compliance carbon market.

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Remarkable Moves
  • State Bank of India (SBI) has become the first bank in the country to

    venture into the generation of green power by installing windmills for

    captive use. SBI seeks to install 100 MW of wind power within five years

    time
  • CLP Power India, a wholly owned subsidiary of Hong Kong Stock Exchange

    listed CLP Holdings, aims to develop wind power projects to the tune of

    200 MW every year. Apart from this, it is also mulling to set up its first

    ever solar power project in India. To set up 1 MW of wind energy it costs

    approximately Rs 6 crore
  • A number of diamond merchants from Mumbai are also seeking to set up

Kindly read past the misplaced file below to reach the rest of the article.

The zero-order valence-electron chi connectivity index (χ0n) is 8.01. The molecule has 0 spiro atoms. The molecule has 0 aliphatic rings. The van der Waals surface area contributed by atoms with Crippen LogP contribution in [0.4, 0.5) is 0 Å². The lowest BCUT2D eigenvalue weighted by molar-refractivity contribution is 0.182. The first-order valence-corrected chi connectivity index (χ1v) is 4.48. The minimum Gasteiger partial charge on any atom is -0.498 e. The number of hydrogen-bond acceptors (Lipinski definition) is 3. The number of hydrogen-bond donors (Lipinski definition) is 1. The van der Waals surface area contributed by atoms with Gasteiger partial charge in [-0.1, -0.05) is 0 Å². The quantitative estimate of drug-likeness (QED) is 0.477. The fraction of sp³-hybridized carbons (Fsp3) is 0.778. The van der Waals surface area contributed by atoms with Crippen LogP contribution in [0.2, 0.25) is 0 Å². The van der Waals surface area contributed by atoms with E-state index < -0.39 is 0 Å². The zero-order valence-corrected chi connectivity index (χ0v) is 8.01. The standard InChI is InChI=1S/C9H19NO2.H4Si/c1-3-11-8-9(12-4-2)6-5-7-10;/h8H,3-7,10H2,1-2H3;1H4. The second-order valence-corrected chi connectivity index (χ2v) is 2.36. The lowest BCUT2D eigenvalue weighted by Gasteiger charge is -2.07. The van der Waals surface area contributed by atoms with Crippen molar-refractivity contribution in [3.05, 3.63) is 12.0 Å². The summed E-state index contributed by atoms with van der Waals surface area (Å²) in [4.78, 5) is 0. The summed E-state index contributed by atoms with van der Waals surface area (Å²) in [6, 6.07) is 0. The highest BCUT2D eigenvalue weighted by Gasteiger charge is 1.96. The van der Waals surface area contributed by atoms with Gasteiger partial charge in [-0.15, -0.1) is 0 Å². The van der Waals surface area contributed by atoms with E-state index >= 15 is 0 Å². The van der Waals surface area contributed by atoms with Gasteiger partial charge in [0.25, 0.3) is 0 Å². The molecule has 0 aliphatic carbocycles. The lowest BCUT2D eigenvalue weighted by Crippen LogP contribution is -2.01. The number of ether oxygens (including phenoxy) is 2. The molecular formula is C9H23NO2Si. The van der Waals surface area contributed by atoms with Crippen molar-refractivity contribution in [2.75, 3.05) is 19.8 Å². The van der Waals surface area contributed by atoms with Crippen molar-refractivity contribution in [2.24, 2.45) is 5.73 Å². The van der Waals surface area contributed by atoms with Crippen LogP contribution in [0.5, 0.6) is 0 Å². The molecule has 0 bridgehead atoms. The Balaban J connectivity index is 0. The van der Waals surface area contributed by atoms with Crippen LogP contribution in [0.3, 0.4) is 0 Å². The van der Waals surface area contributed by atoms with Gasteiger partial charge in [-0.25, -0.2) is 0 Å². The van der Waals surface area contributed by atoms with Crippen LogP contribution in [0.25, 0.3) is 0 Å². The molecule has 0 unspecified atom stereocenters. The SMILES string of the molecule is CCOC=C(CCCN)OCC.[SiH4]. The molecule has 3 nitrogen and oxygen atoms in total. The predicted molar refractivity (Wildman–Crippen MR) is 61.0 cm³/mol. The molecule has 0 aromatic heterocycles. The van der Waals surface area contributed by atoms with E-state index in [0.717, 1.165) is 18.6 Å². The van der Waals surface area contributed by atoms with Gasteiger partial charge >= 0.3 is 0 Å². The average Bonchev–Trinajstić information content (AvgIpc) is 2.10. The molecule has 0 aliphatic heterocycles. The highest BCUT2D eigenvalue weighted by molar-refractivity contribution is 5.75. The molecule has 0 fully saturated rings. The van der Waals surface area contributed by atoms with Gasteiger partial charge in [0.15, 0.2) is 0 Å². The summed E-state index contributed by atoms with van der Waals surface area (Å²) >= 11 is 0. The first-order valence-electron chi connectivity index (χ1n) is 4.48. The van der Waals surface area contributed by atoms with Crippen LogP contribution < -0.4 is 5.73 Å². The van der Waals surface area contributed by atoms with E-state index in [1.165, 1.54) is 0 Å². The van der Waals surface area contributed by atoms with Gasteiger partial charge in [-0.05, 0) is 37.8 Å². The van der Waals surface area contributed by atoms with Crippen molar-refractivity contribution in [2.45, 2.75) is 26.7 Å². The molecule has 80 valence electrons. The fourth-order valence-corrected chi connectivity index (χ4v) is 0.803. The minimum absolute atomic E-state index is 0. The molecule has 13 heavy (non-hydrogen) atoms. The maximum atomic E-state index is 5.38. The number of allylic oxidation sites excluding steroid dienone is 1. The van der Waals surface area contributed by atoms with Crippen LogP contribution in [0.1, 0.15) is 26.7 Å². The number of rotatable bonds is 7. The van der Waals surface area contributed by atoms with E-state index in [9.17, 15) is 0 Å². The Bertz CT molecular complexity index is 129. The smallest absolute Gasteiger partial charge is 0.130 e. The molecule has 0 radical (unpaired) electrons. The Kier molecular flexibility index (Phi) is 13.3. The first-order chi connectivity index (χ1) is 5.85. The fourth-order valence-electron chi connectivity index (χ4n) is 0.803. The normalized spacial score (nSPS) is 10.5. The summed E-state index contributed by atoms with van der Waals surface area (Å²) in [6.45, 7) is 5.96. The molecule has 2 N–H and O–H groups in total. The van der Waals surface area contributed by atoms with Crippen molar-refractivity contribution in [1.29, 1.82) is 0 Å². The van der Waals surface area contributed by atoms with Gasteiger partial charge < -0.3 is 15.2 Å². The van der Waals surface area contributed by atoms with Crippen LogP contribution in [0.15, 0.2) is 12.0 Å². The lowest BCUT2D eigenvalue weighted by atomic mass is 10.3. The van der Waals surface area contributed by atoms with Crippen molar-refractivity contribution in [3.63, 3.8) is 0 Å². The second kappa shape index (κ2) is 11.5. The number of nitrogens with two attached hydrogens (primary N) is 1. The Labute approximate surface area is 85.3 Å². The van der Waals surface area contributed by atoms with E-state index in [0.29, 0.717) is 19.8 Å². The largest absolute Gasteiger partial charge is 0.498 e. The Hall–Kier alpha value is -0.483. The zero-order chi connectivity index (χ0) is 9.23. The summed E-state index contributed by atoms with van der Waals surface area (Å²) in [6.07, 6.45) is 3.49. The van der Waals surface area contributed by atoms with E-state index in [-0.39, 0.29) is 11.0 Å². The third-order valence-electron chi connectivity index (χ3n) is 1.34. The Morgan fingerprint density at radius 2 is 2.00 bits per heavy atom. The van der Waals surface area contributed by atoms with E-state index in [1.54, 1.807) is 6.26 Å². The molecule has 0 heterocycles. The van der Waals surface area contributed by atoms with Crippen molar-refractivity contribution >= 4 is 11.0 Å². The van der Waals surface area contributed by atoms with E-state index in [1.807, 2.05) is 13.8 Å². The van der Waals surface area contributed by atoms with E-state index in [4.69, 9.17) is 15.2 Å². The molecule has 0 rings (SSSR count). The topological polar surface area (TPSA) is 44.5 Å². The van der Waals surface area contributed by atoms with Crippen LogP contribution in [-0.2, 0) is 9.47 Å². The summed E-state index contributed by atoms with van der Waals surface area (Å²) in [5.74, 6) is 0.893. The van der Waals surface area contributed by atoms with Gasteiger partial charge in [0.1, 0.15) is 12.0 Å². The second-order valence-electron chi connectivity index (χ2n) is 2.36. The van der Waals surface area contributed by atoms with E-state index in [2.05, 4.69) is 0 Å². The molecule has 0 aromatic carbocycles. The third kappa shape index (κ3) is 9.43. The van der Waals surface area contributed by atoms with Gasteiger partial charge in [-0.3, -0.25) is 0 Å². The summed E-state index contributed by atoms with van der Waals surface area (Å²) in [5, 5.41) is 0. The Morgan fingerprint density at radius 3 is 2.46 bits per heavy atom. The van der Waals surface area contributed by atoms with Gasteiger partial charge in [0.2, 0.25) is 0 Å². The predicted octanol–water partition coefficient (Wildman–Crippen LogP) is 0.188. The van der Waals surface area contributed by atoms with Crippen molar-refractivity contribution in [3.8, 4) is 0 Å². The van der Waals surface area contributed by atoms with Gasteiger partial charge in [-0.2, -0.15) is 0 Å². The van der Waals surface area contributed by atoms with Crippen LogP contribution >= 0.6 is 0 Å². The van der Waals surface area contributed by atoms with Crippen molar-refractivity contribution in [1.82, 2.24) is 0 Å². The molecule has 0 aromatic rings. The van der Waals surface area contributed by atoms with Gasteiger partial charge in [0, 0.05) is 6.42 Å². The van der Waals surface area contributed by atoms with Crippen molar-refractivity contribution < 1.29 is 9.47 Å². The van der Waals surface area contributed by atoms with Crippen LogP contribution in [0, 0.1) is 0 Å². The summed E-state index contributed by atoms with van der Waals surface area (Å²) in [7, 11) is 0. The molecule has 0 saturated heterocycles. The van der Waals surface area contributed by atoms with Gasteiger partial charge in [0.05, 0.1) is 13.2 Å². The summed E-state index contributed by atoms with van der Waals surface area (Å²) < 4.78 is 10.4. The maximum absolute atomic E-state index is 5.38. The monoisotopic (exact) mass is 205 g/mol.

wind farms in the range of 20-25 MW in Maharashtra
  • A large number of private companies in India have announced ambitious

    plans to invest in solar and wind farms post Copenhagen

Under the Scanner



The reaction to the Copenhagen Summit can be broadly classified as that of

inaction and action. Inaction can be described on the part of the Environment

Ministry as a statement was issued but there have been not much happenings on

the companies front and even the country as a whole. In other words, there has

been a sort of non-commitment towards making things legally binding. Though the

government has said that they will reduce carbon footprint by 20% but no steps

have been taken in this direction to make it legally binding.

India aims to cut emissions intensity by

20-25% by 2020 on 2005 levels

Nisha Agrawal, CEO,

Oxfam India

Cheaper and greener technology should be

made available to companies in all nations

Akash Chander,

lead business development & head, sustainability initiative, Logica India

The world should now move ahead with or

without the US, since the US has never and will never enter the compliance

carbon market

Kishore Butani, founder,

www.carbonyatra.com

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In fact there have been no specific goals set by corporates from any sector,